The following morning we made our way down from Camp Muir and to our car. Despite our failed summit attempt, it was good glacier travel experience and now I get to go back again.






For pictures, click on the link:

https://plus.google.com/u/0/photos/100516147611290689034/albums/5659793634603386049

For more information on the route we attempted, check it out here:
http://www.summitpost.org/disappointment-cleaver/155670

Sunday, October 23, 2011

Peaks: North and South Thunder

North and South Thunder are seldomly visited unless you are a peak bagger. They are often overlooked by the more impressive Pheifferhorn to the east and the popular hike to Lone Peak to the west.

Luke and I took the most challenging, yet most direct route from Little Cottonwood Canyon via Coalpit Gulch starting at approximately 6,000 ft. at 8 am. This route offers everything scramblers and peak baggers could hope for. Near the bottom of the gulch, we passed a series of waterfalls by scrambling on the narrow canyon walls. The first 2 waterfalls were fun and slightly challenging, but the 3rd waterfall was downright sketchy. The rocks on either side of the waterfall were slick, steep and exposed but we made it. Our original plan was to descend via another route, Bells Canyon. After that stunt, we stuck to our original plan.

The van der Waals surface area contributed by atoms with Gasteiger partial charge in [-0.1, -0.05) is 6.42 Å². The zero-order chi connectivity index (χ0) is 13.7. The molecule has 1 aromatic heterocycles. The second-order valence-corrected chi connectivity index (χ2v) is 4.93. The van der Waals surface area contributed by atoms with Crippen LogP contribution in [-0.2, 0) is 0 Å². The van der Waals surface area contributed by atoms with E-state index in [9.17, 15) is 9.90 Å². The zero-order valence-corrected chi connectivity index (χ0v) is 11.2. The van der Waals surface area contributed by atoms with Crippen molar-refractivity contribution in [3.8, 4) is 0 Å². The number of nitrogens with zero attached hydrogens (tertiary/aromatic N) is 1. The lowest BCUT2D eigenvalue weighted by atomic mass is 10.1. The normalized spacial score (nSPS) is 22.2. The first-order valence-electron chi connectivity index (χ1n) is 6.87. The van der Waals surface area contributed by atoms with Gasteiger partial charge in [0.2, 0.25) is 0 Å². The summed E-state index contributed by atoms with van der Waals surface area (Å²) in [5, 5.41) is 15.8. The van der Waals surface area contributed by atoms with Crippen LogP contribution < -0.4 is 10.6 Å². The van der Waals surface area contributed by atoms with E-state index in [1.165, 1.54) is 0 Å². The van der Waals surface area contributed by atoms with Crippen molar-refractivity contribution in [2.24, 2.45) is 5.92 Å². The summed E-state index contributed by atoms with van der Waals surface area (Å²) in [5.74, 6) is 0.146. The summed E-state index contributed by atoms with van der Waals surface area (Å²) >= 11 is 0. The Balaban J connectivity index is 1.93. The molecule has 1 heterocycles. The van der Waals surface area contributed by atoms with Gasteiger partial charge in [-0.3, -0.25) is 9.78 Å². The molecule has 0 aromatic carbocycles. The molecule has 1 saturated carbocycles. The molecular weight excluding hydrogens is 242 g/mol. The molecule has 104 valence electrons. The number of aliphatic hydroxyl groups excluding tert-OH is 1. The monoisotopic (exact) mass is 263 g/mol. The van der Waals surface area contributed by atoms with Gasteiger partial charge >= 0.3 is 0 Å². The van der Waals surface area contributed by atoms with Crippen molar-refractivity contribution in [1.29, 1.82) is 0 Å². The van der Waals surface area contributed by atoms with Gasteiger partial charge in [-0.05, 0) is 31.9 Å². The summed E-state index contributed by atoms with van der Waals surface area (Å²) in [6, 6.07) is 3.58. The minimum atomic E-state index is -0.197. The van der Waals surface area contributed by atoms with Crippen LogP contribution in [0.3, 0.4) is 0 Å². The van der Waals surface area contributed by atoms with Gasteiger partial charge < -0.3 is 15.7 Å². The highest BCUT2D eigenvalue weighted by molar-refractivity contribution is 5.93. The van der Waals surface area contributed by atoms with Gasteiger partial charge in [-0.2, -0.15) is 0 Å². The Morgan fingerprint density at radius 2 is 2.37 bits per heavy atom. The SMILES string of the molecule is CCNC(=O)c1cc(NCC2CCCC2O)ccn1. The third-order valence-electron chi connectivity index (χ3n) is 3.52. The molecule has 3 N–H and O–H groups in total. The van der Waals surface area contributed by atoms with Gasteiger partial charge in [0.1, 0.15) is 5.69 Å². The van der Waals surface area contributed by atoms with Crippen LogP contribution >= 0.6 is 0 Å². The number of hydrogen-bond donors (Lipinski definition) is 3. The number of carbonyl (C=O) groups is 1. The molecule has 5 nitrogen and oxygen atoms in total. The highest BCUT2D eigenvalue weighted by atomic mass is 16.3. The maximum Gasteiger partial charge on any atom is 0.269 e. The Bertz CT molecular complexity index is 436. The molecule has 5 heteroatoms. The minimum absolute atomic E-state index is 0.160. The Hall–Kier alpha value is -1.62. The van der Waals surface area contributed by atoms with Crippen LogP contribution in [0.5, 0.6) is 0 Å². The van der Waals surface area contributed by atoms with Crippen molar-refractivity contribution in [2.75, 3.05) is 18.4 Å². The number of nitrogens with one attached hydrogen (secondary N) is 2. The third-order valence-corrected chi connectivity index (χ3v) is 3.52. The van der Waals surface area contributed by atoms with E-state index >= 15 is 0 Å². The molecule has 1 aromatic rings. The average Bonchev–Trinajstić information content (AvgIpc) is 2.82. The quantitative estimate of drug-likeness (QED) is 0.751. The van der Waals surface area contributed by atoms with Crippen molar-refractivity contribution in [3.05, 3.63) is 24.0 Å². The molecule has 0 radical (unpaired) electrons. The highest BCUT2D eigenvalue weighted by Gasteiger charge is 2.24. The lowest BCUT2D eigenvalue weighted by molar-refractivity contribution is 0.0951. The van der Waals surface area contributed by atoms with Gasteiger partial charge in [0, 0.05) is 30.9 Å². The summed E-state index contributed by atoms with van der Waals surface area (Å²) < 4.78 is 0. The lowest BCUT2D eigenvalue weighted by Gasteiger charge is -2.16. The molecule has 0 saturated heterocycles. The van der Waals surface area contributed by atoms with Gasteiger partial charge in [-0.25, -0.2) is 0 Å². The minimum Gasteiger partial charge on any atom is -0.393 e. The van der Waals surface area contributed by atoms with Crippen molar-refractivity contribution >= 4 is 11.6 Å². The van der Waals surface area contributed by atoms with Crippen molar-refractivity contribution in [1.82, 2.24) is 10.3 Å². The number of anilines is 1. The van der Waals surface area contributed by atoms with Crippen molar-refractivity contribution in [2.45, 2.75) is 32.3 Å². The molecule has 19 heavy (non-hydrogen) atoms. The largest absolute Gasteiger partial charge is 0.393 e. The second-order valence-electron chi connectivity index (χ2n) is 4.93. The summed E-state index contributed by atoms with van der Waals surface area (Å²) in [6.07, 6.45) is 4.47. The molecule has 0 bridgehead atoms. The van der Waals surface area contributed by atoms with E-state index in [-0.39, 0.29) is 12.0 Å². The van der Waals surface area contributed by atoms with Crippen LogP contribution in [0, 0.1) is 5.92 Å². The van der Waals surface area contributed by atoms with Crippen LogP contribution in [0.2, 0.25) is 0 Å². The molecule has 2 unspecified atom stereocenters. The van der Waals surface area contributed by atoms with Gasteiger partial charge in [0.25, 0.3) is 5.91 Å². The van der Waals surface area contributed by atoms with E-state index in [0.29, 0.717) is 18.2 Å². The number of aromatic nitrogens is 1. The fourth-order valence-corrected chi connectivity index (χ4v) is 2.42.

The gulch opens up slowly and becomes more brush-invested. Eventually it opens up into a steep boulder field. We stuck to the main drainage up the boulder field into a cirque at the base of North Thunder at 9,500 ft. At this point, the partially snow covered boulders became hazardous and frankly, a hassle. We stepped through quite often in gaps in between boulders. We made our way up to the saddle and began ascending the northeast ridge to the southwest up to North Peak. The knife-edge ridge offered mixed snow and rock travel, which kept things interesting. We reached the peak around 2 pm and we weren't lolly-gagging!

We followed the ridge south and west over to a ridge triple-junction and eventually up to South Thunder. The ridge line was fairly straightforward except for one impassable section of knife-edge vertical rocks which we bypassed by scrambling below.

From South Thunder we headed quickly down into Bell's Canyon and to a trail. We didn't want to be route finding in the snow and in the dark. The snow was prevalent until past the upper reservoir in Bell's Canyon. We made it down Bell's Canyon in about 2 hours and hitchhiked back to my car parked near the water treatment facility near Coalpit Gulch.


Peaks: North Peak

North Peak is only climbed by those too lazy to go all the way to Nebo or if you are a peak-bagger. I mostly am a peak-bagger so I went in mid-october with a fellow nature-lover. We started hiking around 5 pm and quickly made our way up the trail and eventually into the snow left over from the storm a couple weeks ago. When we reached the ridge we headed up to the south and left the Mt. Nebo Trail. We made it to the top (2.8 miles) in a little over an hour....champs....just in time for sunset.

We husseled down with our headlamps. 2.5 hour trip. One more peak down.